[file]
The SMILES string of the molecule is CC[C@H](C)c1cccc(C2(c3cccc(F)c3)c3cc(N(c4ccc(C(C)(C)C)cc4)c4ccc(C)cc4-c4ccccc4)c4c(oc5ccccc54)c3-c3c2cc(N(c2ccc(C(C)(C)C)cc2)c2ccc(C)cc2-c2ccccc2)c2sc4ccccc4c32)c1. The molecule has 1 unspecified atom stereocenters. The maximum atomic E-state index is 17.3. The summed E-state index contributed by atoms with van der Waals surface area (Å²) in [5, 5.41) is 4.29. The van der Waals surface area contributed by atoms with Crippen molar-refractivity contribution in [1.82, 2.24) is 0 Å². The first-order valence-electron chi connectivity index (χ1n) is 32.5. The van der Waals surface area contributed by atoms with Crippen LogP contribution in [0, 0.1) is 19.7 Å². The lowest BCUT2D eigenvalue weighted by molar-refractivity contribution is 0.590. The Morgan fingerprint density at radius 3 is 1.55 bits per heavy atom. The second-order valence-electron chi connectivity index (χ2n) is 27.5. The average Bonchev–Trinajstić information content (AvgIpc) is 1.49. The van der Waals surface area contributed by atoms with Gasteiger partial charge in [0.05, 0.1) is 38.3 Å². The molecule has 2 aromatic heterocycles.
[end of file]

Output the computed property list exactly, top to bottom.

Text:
The SMILES string of the molecule is CC[C@H](C)c1cccc(C2(c3cccc(F)c3)c3cc(N(c4ccc(C(C)(C)C)cc4)c4ccc(C)cc4-c4ccccc4)c4c(oc5ccccc54)c3-c3c2cc(N(c2ccc(C(C)(C)C)cc2)c2ccc(C)cc2-c2ccccc2)c2sc4ccccc4c32)c1. The molecule has 1 unspecified atom stereocenters. The maximum atomic E-state index is 17.3. The summed E-state index contributed by atoms with van der Waals surface area (Å²) in [5, 5.41) is 4.29. The van der Waals surface area contributed by atoms with Crippen molar-refractivity contribution in [1.82, 2.24) is 0 Å². The first-order valence-electron chi connectivity index (χ1n) is 32.5. The van der Waals surface area contributed by atoms with Crippen LogP contribution in [0, 0.1) is 19.7 Å². The lowest BCUT2D eigenvalue weighted by molar-refractivity contribution is 0.590. The Morgan fingerprint density at radius 3 is 1.55 bits per heavy atom. The second-order valence-electron chi connectivity index (χ2n) is 27.5. The average Bonchev–Trinajstić information content (AvgIpc) is 1.49. The van der Waals surface area contributed by atoms with Gasteiger partial charge in [0.05, 0.1) is 38.3 Å². The molecule has 2 aromatic heterocycles.